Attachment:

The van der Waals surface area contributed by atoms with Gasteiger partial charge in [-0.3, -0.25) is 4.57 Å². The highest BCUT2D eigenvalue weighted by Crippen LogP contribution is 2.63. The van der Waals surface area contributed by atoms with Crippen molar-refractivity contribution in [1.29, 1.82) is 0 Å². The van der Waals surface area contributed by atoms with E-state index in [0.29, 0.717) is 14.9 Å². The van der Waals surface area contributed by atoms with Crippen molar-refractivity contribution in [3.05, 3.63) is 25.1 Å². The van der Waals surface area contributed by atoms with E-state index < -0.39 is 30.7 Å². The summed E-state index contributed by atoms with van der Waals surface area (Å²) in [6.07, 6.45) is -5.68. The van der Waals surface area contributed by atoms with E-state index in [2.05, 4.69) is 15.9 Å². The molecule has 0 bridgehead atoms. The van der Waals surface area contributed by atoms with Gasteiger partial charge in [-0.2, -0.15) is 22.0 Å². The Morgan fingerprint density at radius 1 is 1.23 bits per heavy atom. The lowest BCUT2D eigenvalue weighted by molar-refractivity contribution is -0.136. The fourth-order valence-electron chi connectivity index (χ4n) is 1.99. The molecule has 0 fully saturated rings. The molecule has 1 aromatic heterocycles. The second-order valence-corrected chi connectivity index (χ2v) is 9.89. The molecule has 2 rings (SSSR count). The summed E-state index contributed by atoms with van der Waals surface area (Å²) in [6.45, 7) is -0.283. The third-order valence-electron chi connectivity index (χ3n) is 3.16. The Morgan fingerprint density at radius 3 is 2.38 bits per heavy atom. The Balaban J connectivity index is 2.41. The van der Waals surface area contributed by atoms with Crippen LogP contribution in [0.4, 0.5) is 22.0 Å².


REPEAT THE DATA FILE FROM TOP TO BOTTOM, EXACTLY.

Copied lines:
The van der Waals surface area contributed by atoms with Gasteiger partial charge in [-0.3, -0.25) is 4.57 Å². The highest BCUT2D eigenvalue weighted by Crippen LogP contribution is 2.63. The van der Waals surface area contributed by atoms with Crippen molar-refractivity contribution in [1.29, 1.82) is 0 Å². The van der Waals surface area contributed by atoms with E-state index in [0.29, 0.717) is 14.9 Å². The van der Waals surface area contributed by atoms with Crippen molar-refractivity contribution in [3.05, 3.63) is 25.1 Å². The van der Waals surface area contributed by atoms with E-state index < -0.39 is 30.7 Å². The summed E-state index contributed by atoms with van der Waals surface area (Å²) in [6.07, 6.45) is -5.68. The van der Waals surface area contributed by atoms with E-state index in [2.05, 4.69) is 15.9 Å². The molecule has 0 bridgehead atoms. The van der Waals surface area contributed by atoms with Gasteiger partial charge in [-0.2, -0.15) is 22.0 Å². The Morgan fingerprint density at radius 1 is 1.23 bits per heavy atom. The lowest BCUT2D eigenvalue weighted by molar-refractivity contribution is -0.136. The fourth-order valence-electron chi connectivity index (χ4n) is 1.99. The molecule has 0 fully saturated rings. The molecule has 1 aromatic heterocycles. The second-order valence-corrected chi connectivity index (χ2v) is 9.89. The molecule has 2 rings (SSSR count). The summed E-state index contributed by atoms with van der Waals surface area (Å²) in [6.45, 7) is -0.283. The third-order valence-electron chi connectivity index (χ3n) is 3.16. The Morgan fingerprint density at radius 3 is 2.38 bits per heavy atom. The Balaban J connectivity index is 2.41. The van der Waals surface area contributed by atoms with Crippen LogP contribution in [0.4, 0.5) is 22.0 Å².